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George Bogdanovich Kistiakowsky (Russian: Георгий Богданович Кистяковский, Ukrainian: Георгій Богданович Кістяківський, romanized: Heorhii Bohdanovych Kistiakivskyi; December 1 [O.S. November 18] 1900 – December 7, 1982) was a Ukrainian-American physical chemistry professor at Harvard who participated in the Manhattan Project and later served as President Dwight D. Eisenhower's Science Advisor.
|Born||December 1 [O.S. November 18] 1900|
|Died||December 7, 1982(1982-12-07) (aged 82)|
|Alma mater||University of Berlin (PhD, 1925)|
|Doctoral advisor||Max Bodenstein|
Born in Boyarka in the old Russian Empire, into "an old Ukrainian Cossack family which was part of the intellectual elite in pre-revolutionary Russia", Kistiakowsky fled his homeland during the Russian Civil War. He made his way to Germany, where he earned his PhD in physical chemistry under the supervision of Max Bodenstein at the University of Berlin. He emigrated to the United States in 1926, where he joined the faculty of Harvard University in 1930, and became a citizen in 1933.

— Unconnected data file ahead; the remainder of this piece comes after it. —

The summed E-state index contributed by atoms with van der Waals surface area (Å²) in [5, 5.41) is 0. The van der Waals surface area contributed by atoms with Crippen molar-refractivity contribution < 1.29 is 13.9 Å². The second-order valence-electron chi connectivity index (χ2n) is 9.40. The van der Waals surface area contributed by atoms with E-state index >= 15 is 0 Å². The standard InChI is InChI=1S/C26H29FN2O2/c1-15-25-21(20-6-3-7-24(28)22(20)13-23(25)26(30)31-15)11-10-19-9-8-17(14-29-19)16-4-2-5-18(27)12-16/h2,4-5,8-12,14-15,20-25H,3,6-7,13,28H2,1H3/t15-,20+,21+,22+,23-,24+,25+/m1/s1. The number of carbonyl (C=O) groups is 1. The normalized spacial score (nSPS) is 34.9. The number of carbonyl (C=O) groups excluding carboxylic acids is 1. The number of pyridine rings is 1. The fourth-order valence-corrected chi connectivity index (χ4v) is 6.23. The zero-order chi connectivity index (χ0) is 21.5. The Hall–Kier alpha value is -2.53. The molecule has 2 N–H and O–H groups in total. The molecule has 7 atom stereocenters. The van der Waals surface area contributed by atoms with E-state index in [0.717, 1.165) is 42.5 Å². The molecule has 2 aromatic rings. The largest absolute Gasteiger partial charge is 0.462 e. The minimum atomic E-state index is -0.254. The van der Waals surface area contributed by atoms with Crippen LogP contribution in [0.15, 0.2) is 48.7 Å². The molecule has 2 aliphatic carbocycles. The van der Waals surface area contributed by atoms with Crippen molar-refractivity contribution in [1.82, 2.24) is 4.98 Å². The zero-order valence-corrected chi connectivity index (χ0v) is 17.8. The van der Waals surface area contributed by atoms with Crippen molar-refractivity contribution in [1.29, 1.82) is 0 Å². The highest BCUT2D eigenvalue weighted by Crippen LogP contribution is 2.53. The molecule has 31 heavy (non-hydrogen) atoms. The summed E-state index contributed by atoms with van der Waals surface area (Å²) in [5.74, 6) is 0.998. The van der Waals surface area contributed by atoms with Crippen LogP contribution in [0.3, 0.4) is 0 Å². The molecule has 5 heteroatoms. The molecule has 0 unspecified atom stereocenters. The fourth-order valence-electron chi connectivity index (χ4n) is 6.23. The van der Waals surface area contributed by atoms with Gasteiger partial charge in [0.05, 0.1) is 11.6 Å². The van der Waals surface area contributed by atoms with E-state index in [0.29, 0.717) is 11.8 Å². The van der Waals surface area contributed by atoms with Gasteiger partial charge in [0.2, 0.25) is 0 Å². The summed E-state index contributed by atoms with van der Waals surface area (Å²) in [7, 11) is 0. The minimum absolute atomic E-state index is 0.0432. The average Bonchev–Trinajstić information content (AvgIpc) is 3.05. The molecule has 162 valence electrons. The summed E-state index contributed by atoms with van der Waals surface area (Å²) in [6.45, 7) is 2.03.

During World War II, Kistiakowsky was the head of the National Defense Research Committee (NDRC) section responsible for the development of explosives, and the technical director of the Explosives Research Laboratory (ERL), where he oversaw the development of new explosives, including RDX and HMX. He was involved in research into the hydrodynamic theory of explosions, and the development of shaped charges. In October 1943, he was brought into the Manhattan Project as a consultant. He was soon placed in charge of X Division, which was responsible for the development of the explosive lenses necessary for an implosion-type nuclear weapon. In July 1945, he watched the first atomic explosion in the Trinity test. A few weeks later, another implosion-type weapon (Fat Man) was dropped on Nagasaki.
From 1962 to 1965, Kistiakowsky chaired the National Academy of Sciences's Committee on Science, Engineering, and Public Policy (COSEPUP), and was its vice president from 1965 to 1973. He severed his connections with the government in protest against the war in Vietnam, and became active in an antiwar organization, the Council for a Livable World, becoming its chairman in 1977.
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